AI Support for Expert Analysis

The following is an excerpt from our ‘Reveal Hidden Value with Better Digital Tools to Gather, Analyze Utility Asset Data’ playbook. You can access the full version here.

Download the Playbook Gathering a vast amount of data about utility assets is helpful, but only if it can be processed efficiently and effectively. One way to do that is by applying artificial intelligence to sort through the information, flagging only those that need human review because of an asset discrepancy.


Automated, intelligent analysis not only focuses the attention of human analysts; it also helps work orders get issued faster. “A company might fly drones one day, bringing in a lot of images. But it might take two weeks for experts to manually go through it all and get work orders out,” Kristen Ellerbe, vice president of product management and design at PrecisionHawk explained.

Thus, the main benefit of applying AI to utility asset data is processing scale. “Without AI for initial image processing and analysis, a utility would need a team of dozens of people, manually examining each image for information,” said Tyler Collins, PrecisionHawk’s vice president of energy solutions. “That not only slows down the work; it introduces substantial human error.”

What’s more, AI can be applied throughout the workflow for processing asset data. For instance, computer vision is a computationally intense and logically complex process, where unstructured visual imagery is analyzed and tagged to support standardized quantifiable analysis.

This bridges the gap between the abstractions of computer science and the visually-oriented mindset of most utility engineers. The data produced from computer vision algorithms allow experts sitting at a computer to replicate the experience of walking down a street and looking up at utility poles. They can look at assets from any direction, turn them, and apply their senses, as well as knowledge, to evaluate an asset.

“That’s not the same thing as digital twin modeling, which is part of many utilities’ digitalization plans. But that’s not a shortcoming,” said Ellerbe. “Digital twins are useful but hard to understand. Computer vision is similar to what utility engineers are used to seeing every day. It adds a real-world view into asset management systems that typically reside in the model world.”

AI analysis allows utilities to set rules for which images and data are brought to the attention of human analysts, based on the level of confidence that AI algorithms assign to their assessments. For instance, a utility that has a low tolerance for thermal aberrations could specify that images or data with at least a 70% confidence rating for being out of specification are automatically routed for expert review.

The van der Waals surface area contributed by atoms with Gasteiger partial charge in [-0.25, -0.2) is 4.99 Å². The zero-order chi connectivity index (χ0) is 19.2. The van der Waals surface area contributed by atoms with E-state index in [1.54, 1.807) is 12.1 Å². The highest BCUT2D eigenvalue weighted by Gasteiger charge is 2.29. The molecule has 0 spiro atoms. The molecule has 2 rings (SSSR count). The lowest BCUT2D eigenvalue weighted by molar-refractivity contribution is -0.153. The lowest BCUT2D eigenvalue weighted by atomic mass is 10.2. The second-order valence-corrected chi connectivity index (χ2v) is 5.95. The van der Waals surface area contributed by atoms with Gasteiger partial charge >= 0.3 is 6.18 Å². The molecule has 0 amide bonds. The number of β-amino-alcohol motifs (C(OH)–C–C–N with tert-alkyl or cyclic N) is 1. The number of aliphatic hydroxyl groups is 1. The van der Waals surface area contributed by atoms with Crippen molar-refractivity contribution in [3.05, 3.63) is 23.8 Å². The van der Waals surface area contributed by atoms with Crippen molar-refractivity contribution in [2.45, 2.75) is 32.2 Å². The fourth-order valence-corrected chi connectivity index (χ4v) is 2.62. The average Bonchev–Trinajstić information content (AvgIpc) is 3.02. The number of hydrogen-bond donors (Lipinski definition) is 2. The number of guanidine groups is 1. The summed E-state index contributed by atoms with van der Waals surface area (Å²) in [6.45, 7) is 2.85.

“Repeated practice with large amounts of asset data, including feedback from experts, helps algorithms learn to emulate the judgment of a utility’s best employees,” said Ellerbe. “That doesn’t replace human expertise; it just helps people work more efficiently.”

Intelligent analysis of asset data can help utilities extract added value from money they’ve already spent, or have committed to spending. For instance, it can help optimize emergency response budgets. While preparing for hurricane season, a utility may need to quickly evaluate which poles are most in need of hardening. “You can turn your inventory into a system of audit,” said Ellerbe. “If you have six-month-old drone images of poles in a highly exposed part of the grid, and there’s been only one storm since then, you don’t need to spend the money or time to get crews out there to take fresh images. You can check what’s on hand, and calculate the likelihood that you’d need fresh imagery.”

The value of this kind of data grows as asset data repositories become integrated with core systems for enterprise resource planning, workforce management, and outage response. This tends to be easier when the asset data is stored in the cloud, accessible via application programming interfaces (APIs).

“Utilities need a single source of truth about their assets, so data can move easily across systems.”


Using APIs to share asset data across departments can help utilities plan strategic capital upgrades such as hardening poles or substations, deploying energy storage, or connecting more renewable resources to the grid.

“Every utility is talking about grid modernization, but you can’t get there if you aren’t 100% certain about what you already have in the field today,” said Collins. “Robust, reliable asset data lies at the heart of rate cases and capital project planning. It’s how a utility ensures reliability and safety. It affects everything that regulators, investors, utility staff, and customers care about.”

In our playbook, Reveal Hidden Value with Better Digital Tools to Gather, Analyze Utility Asset Data, we’ll demonstrate how utilities can incorporate emerging technologies such as drones and artificial intelligence to reduce costs, improve accuracy, and prevent outages. Get Your Copy of the Playbook